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Threshold braking or limit braking is a driving technique most commonly used in motor racing, but also practiced in road vehicles to slow a vehicle at the maximum rate using the brakes. The technique involves the driver controlling the brake pedal (or lever) pressure to maximize the braking force developed by the tires. The optimal amount of braking force is developed at the point when the wheel just begins to slip.
Kinetic and static friction
Braking beyond the slipping point causes the tire to slide and the frictional adhesion between the tire and driving surface is reduced. The aim of threshold braking is to keep the amount of tire slip at the optimal amount, the value that produces the maximum frictional, and thus braking force. When wheels are slipping significantly (kinetic friction), the amount of friction available for braking is typically substantially less than when the wheels are not slipping (static friction), thereby reducing the braking force and eliminating steering ability. Peak friction occurs between the static and dynamic endpoints, and this is the point that threshold braking tries to maintain.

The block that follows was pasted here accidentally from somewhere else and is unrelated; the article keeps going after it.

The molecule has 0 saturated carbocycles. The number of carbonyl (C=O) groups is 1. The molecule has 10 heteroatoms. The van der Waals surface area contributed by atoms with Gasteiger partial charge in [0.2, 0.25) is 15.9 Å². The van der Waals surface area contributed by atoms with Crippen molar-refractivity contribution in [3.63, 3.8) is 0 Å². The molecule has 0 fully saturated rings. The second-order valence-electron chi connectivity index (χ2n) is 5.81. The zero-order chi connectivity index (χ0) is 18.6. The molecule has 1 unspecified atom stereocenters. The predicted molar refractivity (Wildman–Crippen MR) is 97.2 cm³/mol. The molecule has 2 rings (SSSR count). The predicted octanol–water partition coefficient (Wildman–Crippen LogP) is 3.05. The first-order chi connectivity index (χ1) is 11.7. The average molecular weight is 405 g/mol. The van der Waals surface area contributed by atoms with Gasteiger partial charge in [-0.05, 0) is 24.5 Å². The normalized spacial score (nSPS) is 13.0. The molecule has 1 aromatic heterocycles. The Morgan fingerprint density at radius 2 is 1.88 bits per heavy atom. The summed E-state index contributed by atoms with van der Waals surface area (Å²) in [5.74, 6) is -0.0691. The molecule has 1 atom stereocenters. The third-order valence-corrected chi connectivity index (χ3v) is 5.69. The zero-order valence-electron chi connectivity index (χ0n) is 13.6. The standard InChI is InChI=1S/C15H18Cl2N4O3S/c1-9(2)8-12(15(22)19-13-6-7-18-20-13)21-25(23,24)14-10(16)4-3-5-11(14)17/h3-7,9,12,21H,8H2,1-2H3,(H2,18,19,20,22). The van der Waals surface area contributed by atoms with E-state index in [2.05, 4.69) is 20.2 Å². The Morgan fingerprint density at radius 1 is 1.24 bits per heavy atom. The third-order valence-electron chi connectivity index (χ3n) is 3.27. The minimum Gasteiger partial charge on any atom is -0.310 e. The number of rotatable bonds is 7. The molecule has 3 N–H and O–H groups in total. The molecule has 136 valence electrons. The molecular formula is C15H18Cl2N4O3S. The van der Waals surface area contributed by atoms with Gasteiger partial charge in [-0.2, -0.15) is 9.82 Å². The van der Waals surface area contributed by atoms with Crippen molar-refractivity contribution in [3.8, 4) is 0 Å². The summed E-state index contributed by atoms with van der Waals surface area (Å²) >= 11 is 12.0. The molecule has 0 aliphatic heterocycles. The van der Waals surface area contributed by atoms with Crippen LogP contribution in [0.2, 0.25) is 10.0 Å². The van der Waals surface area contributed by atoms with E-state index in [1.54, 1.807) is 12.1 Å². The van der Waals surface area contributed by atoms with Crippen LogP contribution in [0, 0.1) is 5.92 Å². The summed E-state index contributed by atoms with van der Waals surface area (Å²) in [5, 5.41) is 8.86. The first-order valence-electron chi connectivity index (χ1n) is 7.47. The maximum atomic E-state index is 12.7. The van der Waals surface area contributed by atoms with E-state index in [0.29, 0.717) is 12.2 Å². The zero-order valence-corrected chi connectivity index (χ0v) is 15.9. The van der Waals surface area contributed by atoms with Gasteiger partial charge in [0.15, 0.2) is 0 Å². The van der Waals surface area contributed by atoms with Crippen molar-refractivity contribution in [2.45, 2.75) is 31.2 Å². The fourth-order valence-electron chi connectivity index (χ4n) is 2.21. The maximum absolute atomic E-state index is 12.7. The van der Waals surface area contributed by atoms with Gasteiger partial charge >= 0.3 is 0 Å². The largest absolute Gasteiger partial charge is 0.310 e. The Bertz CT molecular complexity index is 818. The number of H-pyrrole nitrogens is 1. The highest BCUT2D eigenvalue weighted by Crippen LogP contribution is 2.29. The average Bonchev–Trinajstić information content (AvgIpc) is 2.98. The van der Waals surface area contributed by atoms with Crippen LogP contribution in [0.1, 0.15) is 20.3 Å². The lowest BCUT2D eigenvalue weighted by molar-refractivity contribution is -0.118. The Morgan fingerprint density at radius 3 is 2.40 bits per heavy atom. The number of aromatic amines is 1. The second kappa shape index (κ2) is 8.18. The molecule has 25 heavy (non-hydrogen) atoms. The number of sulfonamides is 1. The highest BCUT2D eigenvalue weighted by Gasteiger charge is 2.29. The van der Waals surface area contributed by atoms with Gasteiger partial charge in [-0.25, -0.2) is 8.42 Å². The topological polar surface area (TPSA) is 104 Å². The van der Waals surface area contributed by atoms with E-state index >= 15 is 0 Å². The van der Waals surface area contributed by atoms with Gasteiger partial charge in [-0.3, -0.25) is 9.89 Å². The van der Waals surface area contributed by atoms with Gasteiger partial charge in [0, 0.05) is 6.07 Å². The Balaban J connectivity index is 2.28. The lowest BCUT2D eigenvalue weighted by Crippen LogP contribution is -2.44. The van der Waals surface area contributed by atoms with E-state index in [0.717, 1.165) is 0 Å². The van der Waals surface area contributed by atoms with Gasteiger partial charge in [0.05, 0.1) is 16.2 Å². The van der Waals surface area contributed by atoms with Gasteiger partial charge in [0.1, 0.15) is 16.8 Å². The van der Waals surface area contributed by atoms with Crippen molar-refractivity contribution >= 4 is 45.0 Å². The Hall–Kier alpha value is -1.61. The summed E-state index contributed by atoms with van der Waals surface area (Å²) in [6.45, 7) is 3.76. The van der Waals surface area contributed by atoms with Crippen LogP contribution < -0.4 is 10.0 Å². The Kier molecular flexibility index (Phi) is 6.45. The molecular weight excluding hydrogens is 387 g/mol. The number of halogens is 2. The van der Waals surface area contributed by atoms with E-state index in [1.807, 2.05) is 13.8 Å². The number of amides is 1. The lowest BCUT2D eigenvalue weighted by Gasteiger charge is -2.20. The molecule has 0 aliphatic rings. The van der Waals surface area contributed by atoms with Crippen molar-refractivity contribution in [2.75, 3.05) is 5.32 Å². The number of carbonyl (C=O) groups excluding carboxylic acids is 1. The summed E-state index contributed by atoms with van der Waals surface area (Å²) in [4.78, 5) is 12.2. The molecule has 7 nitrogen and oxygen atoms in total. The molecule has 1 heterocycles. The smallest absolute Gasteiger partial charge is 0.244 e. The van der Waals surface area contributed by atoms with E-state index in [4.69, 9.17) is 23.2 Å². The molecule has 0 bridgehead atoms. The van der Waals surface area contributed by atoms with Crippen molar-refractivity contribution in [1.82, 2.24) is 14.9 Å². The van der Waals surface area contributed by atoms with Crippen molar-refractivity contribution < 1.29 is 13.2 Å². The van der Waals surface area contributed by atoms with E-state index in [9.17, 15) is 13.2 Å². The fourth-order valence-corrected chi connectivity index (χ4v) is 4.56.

Because available friction at a given moment depends on many factors including road surface material, temperature, tire rubber compound and wear, threshold braking is difficult to consistently achieve during normal driving.